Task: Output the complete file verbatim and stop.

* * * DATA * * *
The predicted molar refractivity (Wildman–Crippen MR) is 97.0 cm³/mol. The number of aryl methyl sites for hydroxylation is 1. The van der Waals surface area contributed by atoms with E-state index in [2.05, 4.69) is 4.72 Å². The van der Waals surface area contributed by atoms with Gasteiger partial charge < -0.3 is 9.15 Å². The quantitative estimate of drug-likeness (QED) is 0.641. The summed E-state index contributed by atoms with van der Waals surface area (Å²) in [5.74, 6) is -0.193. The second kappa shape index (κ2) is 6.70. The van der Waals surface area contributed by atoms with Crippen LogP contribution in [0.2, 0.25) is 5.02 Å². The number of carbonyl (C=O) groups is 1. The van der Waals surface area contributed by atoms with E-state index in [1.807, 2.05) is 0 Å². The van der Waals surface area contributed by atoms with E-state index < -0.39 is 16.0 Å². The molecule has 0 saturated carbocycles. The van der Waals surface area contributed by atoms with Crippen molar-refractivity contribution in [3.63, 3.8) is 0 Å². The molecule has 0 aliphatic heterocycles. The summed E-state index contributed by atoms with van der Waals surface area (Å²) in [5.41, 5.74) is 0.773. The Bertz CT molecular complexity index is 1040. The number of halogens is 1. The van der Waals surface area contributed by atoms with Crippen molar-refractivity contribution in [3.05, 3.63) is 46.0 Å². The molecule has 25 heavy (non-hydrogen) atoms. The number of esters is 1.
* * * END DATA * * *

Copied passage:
The predicted molar refractivity (Wildman–Crippen MR) is 97.0 cm³/mol. The number of aryl methyl sites for hydroxylation is 1. The van der Waals surface area contributed by atoms with E-state index in [2.05, 4.69) is 4.72 Å². The van der Waals surface area contributed by atoms with Gasteiger partial charge < -0.3 is 9.15 Å². The quantitative estimate of drug-likeness (QED) is 0.641. The summed E-state index contributed by atoms with van der Waals surface area (Å²) in [5.74, 6) is -0.193. The second kappa shape index (κ2) is 6.70. The van der Waals surface area contributed by atoms with Crippen LogP contribution in [0.2, 0.25) is 5.02 Å². The number of carbonyl (C=O) groups is 1. The van der Waals surface area contributed by atoms with E-state index in [1.807, 2.05) is 0 Å². The van der Waals surface area contributed by atoms with E-state index < -0.39 is 16.0 Å². The molecule has 0 saturated carbocycles. The van der Waals surface area contributed by atoms with Crippen molar-refractivity contribution in [3.63, 3.8) is 0 Å². The molecule has 0 aliphatic heterocycles. The summed E-state index contributed by atoms with van der Waals surface area (Å²) in [5.41, 5.74) is 0.773. The Bertz CT molecular complexity index is 1040. The number of halogens is 1. The van der Waals surface area contributed by atoms with Crippen molar-refractivity contribution in [3.05, 3.63) is 46.0 Å². The molecule has 25 heavy (non-hydrogen) atoms. The number of esters is 1.